Tuesday, February 28, 2017

A Look at SECOND BLOOMING - The Journey From Mental Illness to Joy

Chris Rice Cooper 

A Jolly Good Damn!
The Journey of Mental Illness to Joy in Second Blooming:  Becoming the Women We are Meant to Be

In the first week of December of 1926, Agatha Christie (www.agathachristie.com) had a huge argument with husband Archibald and he walked out.  She disappeared within the next 24 hours in what some believed was a suicide.

 On December 19, 1926 she was discovered as a guest at the Swan Hydropathic Hotel (now Old Swan Hotel) in Harrogate, Yorkshire. 

Two doctors diagnosed her as having psychogenic fugue, but some experts believed she suffered a nervous breakdown caused by depression exacerbated by her mother’s death and her husband’s infidelity, both within the past year.  

Four years later she conquered her demons and married Sir Max Mallowan, and ten years into the healthy and nurturing marriage she made this statement: 

I have enjoyed greatly the second blooming that comes when you finish the life of the emotions and of personal relations and suddenly find—at the age of fifty, say—that a whole new life has opened before you, filled with things you can think about, study or read about…. It is as if a fresh sap of ideas and thoughts was rising in you.”

Agatha Christie Mallowan in 1940, the year she turned 50.

Susan Cushman (http://susancushman.com) was inspired by the quote and christened her anthology of essays by twenty women A Second Blooming:  Becoming the Women We Are Meant to Be, Mercer University Press (http://www.mupress.org), March 1, 2017.

The twenty essays are organized into five sections:  I.  Blooming through Surrender; II.  Blooming after Loss; III.  Blooming in Place;  IV.  Blooming Again…and Again; and V. Blooming in Careers and Communities; and cover a variety of topics.

      The one topic that connected with me the most is that of mental illness which I have.  I   believe we all encounter it,  rather it be from circumstances like a broken romance to chronic depression.

“Beyond This Point There Be Dragons”
Suzanne Henley

       Suzanne Henley has to conquer numerous demons: a deceptive husband, a marriage that has been dead, severe panic attacks, and consistent suicidal thoughts.  She seeks help with her psychologist Kip, and spends eight and half weeks at a psychiatric ward.  She is discharged from the psychiatric ward three weeks early without effective medication, only to have her depression, panic attacks, and suicidal thoughts return with a vengeance.
My depression was not just an emotion, mental pain; it pinned me to the bed, exhausted and withering.  Writhing, black, prehistoric lizards from a tarry pit-scaly tongues flicking and wrapping around my lungs, dirty claws digging into my ribs – gorged on my heart and stomach, circling for the best attack, having flayed ends of jagged flesh as they consumed me from the inside out.  I lay in bed sapped, paralyzed by their weight, sorting through different ways of killing myself.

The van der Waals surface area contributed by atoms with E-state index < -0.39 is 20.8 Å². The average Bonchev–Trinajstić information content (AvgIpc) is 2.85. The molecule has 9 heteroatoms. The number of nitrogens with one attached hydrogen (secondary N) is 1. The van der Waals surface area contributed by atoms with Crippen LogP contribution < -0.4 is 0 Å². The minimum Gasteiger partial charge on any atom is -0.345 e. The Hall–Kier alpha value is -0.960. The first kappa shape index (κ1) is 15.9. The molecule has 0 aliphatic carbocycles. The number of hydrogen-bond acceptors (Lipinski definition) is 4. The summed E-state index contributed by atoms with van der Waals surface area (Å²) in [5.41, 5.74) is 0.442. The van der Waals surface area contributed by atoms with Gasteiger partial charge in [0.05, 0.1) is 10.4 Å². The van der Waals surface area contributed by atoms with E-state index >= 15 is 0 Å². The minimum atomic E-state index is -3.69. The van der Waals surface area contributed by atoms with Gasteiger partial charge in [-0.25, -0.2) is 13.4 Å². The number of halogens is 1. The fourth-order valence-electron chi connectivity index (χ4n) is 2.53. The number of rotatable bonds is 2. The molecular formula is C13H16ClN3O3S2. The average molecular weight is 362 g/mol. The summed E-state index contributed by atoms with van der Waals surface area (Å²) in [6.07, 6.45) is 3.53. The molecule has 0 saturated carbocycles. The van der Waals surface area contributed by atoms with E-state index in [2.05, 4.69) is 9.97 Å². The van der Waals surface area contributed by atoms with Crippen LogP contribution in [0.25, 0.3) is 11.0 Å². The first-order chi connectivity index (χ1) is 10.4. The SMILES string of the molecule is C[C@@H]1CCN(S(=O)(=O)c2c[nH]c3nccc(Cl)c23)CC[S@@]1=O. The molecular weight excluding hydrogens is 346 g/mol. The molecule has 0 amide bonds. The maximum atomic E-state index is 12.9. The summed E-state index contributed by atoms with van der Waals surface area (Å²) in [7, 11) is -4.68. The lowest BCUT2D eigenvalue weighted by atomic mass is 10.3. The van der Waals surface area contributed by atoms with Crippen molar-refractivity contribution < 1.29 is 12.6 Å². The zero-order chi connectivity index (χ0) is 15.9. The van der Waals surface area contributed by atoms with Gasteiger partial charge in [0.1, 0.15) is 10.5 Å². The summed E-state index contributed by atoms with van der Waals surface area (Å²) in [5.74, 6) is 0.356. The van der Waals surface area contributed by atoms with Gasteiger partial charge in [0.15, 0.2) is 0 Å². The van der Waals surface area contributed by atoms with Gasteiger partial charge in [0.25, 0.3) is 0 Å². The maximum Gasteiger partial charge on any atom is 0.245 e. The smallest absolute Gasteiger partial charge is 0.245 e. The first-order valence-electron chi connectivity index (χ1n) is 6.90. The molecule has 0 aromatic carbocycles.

Suzanne was placed back in the psychiatric ward, put on suicide watch, and forced to go to group therapy where her therapist made her get on the floor, crawl to each person’s chair in the circle, and give each person one different reason why she should not kill herself.

       The humiliation was intense.
       But I was also stunned by the paradox that in humbling myself, kneeling prostrate before each of these once-dismissed fellow patients, I was in fact crawling toward healing.  It was an epiphany, and I think I caught a glimpse of Jesus outside the door giving a high-five to a passing aide.

       After medication, ongoing visits with her psychologist, a friendship with a fellow patient, returning to her family of three children, and attending her local church she was on her way to healing to the point where she was able to say: 

Failure simply means an opportunity to begin again. 

       And she did, finding the man of her dreams in her eighth decade and able to honestly say she has no regrets.

“My Brother’s Keeper”
Julie Cantrell


  Julie loves her younger brother Jeff intensely and tries to call him on his 19th birthday numerous times not able to reach him.  She learns that he succumbed to his depression and shot himself in the head with a shotgun.

       She not only had to struggle with her loss and her grief but her anger at her brother for causing such pain to her and their family.
       After a period of years Julie came to understand her brother and the choices he made, and considers him not a perpetrator but a victim.

In the end, my brother did not “commit” a crime.  He did not even die of “suicide.”  His life was cut short by the overwhelming force of depression. 
Julie refuses to view Jeff as dead but thriving, and
describes her relationship with Jeff to that of Castor and Pollux.  

When Castor was killed Pollux offered to share his own godly immortality, and this loving act inspired Zeus to place the brothers together in the heavens, where they are the two brightest stars in the Gemini constellation, sending the guiding light known as St. Elmo’s Fire.

       Instead, I believe he is experiencing a second bloom of sorts, somewhere out there in this vast universe of ours.  Truly, in the eternal and infinite scheme of time and space, there is not much separating Jeff and me.  So instead of grieving his passing or focusing on the missing pieces in my life, I choose to picture my brother shining his star beside my own, the two brightest lights in our own private constellation.

“Abuse:  A Survivor’s Message for the Vatican”
Kim Michele Richardson